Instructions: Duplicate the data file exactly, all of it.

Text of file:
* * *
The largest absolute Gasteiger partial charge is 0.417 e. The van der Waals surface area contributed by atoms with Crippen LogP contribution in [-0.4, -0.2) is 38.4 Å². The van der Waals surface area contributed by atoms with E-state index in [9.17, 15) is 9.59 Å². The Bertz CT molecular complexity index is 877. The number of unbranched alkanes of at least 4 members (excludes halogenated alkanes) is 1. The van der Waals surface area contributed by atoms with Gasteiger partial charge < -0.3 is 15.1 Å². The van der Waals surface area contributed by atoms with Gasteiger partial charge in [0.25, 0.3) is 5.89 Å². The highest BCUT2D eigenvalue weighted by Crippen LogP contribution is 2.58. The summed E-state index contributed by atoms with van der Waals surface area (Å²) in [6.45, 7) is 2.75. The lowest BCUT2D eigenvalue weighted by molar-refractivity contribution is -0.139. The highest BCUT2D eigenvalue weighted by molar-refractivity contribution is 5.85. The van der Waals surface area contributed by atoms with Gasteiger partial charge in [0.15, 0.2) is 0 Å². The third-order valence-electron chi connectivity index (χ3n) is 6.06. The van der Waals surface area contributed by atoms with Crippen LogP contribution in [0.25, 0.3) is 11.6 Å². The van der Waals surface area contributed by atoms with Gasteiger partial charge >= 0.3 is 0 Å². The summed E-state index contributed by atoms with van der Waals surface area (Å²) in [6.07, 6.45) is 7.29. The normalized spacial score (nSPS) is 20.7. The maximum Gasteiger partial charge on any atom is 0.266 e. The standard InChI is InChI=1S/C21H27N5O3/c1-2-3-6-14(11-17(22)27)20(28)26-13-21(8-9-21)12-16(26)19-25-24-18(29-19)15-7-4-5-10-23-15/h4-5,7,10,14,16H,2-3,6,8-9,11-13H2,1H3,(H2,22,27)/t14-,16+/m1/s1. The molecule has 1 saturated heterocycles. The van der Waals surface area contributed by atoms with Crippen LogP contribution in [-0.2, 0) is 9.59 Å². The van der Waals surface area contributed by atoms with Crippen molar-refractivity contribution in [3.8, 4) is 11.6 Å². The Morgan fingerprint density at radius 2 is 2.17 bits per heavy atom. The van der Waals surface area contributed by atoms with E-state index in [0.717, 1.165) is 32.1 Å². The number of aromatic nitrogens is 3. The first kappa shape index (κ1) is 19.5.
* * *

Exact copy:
The largest absolute Gasteiger partial charge is 0.417 e. The van der Waals surface area contributed by atoms with Crippen LogP contribution in [-0.4, -0.2) is 38.4 Å². The van der Waals surface area contributed by atoms with E-state index in [9.17, 15) is 9.59 Å². The Bertz CT molecular complexity index is 877. The number of unbranched alkanes of at least 4 members (excludes halogenated alkanes) is 1. The van der Waals surface area contributed by atoms with Gasteiger partial charge < -0.3 is 15.1 Å². The van der Waals surface area contributed by atoms with Gasteiger partial charge in [0.25, 0.3) is 5.89 Å². The highest BCUT2D eigenvalue weighted by Crippen LogP contribution is 2.58. The summed E-state index contributed by atoms with van der Waals surface area (Å²) in [6.45, 7) is 2.75. The lowest BCUT2D eigenvalue weighted by molar-refractivity contribution is -0.139. The highest BCUT2D eigenvalue weighted by molar-refractivity contribution is 5.85. The van der Waals surface area contributed by atoms with Gasteiger partial charge in [0.15, 0.2) is 0 Å². The third-order valence-electron chi connectivity index (χ3n) is 6.06. The van der Waals surface area contributed by atoms with Crippen LogP contribution in [0.25, 0.3) is 11.6 Å². The van der Waals surface area contributed by atoms with Gasteiger partial charge >= 0.3 is 0 Å². The summed E-state index contributed by atoms with van der Waals surface area (Å²) in [6.07, 6.45) is 7.29. The normalized spacial score (nSPS) is 20.7. The maximum Gasteiger partial charge on any atom is 0.266 e. The standard InChI is InChI=1S/C21H27N5O3/c1-2-3-6-14(11-17(22)27)20(28)26-13-21(8-9-21)12-16(26)19-25-24-18(29-19)15-7-4-5-10-23-15/h4-5,7,10,14,16H,2-3,6,8-9,11-13H2,1H3,(H2,22,27)/t14-,16+/m1/s1. The molecule has 1 saturated heterocycles. The van der Waals surface area contributed by atoms with Crippen LogP contribution in [-0.2, 0) is 9.59 Å². The van der Waals surface area contributed by atoms with Crippen molar-refractivity contribution in [3.8, 4) is 11.6 Å². The Morgan fingerprint density at radius 2 is 2.17 bits per heavy atom. The van der Waals surface area contributed by atoms with E-state index in [0.717, 1.165) is 32.1 Å². The number of aromatic nitrogens is 3. The first kappa shape index (κ1) is 19.5.